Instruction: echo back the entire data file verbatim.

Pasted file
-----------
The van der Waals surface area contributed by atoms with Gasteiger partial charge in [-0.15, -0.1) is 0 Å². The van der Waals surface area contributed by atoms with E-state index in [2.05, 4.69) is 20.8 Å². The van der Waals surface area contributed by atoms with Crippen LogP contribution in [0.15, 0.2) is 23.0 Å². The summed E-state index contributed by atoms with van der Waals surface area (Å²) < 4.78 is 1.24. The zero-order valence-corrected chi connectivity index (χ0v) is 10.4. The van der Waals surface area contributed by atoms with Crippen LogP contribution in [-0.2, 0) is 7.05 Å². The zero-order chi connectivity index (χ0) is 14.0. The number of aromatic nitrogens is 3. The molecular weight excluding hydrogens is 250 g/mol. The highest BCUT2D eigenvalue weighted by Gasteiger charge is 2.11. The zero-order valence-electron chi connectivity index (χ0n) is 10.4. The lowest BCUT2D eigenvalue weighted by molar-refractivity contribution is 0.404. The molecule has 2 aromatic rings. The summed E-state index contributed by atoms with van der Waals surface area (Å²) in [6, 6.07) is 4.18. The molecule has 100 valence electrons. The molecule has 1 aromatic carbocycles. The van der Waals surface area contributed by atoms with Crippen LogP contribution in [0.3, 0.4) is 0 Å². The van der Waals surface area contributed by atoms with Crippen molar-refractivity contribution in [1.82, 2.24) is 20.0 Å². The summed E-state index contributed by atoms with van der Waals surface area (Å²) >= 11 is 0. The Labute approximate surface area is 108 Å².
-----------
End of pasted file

The van der Waals surface area contributed by atoms with Gasteiger partial charge in [-0.15, -0.1) is 0 Å². The van der Waals surface area contributed by atoms with E-state index in [2.05, 4.69) is 20.8 Å². The van der Waals surface area contributed by atoms with Crippen LogP contribution in [0.15, 0.2) is 23.0 Å². The summed E-state index contributed by atoms with van der Waals surface area (Å²) < 4.78 is 1.24. The zero-order valence-corrected chi connectivity index (χ0v) is 10.4. The van der Waals surface area contributed by atoms with Crippen LogP contribution in [-0.2, 0) is 7.05 Å². The zero-order chi connectivity index (χ0) is 14.0. The number of aromatic nitrogens is 3. The molecular weight excluding hydrogens is 250 g/mol. The highest BCUT2D eigenvalue weighted by Gasteiger charge is 2.11. The zero-order valence-electron chi connectivity index (χ0n) is 10.4. The lowest BCUT2D eigenvalue weighted by molar-refractivity contribution is 0.404. The molecule has 2 aromatic rings. The summed E-state index contributed by atoms with van der Waals surface area (Å²) in [6, 6.07) is 4.18. The molecule has 100 valence electrons. The molecule has 1 aromatic carbocycles. The van der Waals surface area contributed by atoms with Crippen LogP contribution in [0.3, 0.4) is 0 Å². The van der Waals surface area contributed by atoms with Crippen molar-refractivity contribution in [1.82, 2.24) is 20.0 Å². The summed E-state index contributed by atoms with van der Waals surface area (Å²) >= 11 is 0. The Labute approximate surface area is 108 Å².